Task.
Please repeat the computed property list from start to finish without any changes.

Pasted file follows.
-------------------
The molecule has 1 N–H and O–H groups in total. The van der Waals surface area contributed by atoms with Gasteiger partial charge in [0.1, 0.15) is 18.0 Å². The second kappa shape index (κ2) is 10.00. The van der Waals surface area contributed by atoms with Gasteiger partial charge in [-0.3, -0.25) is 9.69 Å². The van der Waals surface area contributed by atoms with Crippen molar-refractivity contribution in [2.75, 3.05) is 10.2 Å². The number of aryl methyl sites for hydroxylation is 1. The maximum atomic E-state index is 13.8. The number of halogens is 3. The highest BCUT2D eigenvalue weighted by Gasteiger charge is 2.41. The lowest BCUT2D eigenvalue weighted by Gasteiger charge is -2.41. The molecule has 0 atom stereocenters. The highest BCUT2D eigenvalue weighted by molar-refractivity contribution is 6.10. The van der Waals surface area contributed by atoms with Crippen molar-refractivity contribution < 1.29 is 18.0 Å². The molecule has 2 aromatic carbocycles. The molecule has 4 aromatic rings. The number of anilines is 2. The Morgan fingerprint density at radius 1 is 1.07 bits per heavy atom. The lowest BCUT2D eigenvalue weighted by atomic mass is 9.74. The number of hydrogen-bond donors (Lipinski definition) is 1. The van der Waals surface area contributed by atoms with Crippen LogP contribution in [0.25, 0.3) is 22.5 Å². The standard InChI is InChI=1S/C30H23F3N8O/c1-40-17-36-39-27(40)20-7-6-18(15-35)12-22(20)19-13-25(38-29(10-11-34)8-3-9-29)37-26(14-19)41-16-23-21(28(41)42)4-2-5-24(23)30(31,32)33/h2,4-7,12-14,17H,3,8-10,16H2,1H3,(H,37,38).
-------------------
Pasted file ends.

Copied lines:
The molecule has 1 N–H and O–H groups in total. The van der Waals surface area contributed by atoms with Gasteiger partial charge in [0.1, 0.15) is 18.0 Å². The second kappa shape index (κ2) is 10.00. The van der Waals surface area contributed by atoms with Gasteiger partial charge in [-0.3, -0.25) is 9.69 Å². The van der Waals surface area contributed by atoms with Crippen molar-refractivity contribution in [2.75, 3.05) is 10.2 Å². The number of aryl methyl sites for hydroxylation is 1. The maximum atomic E-state index is 13.8. The number of halogens is 3. The highest BCUT2D eigenvalue weighted by Gasteiger charge is 2.41. The lowest BCUT2D eigenvalue weighted by Gasteiger charge is -2.41. The molecule has 0 atom stereocenters. The highest BCUT2D eigenvalue weighted by molar-refractivity contribution is 6.10. The van der Waals surface area contributed by atoms with Crippen molar-refractivity contribution < 1.29 is 18.0 Å². The molecule has 2 aromatic carbocycles. The molecule has 4 aromatic rings. The number of anilines is 2. The Morgan fingerprint density at radius 1 is 1.07 bits per heavy atom. The lowest BCUT2D eigenvalue weighted by atomic mass is 9.74. The number of hydrogen-bond donors (Lipinski definition) is 1. The van der Waals surface area contributed by atoms with Crippen LogP contribution in [0.25, 0.3) is 22.5 Å². The standard InChI is InChI=1S/C30H23F3N8O/c1-40-17-36-39-27(40)20-7-6-18(15-35)12-22(20)19-13-25(38-29(10-11-34)8-3-9-29)37-26(14-19)41-16-23-21(28(41)42)4-2-5-24(23)30(31,32)33/h2,4-7,12-14,17H,3,8-10,16H2,1H3,(H,37,38).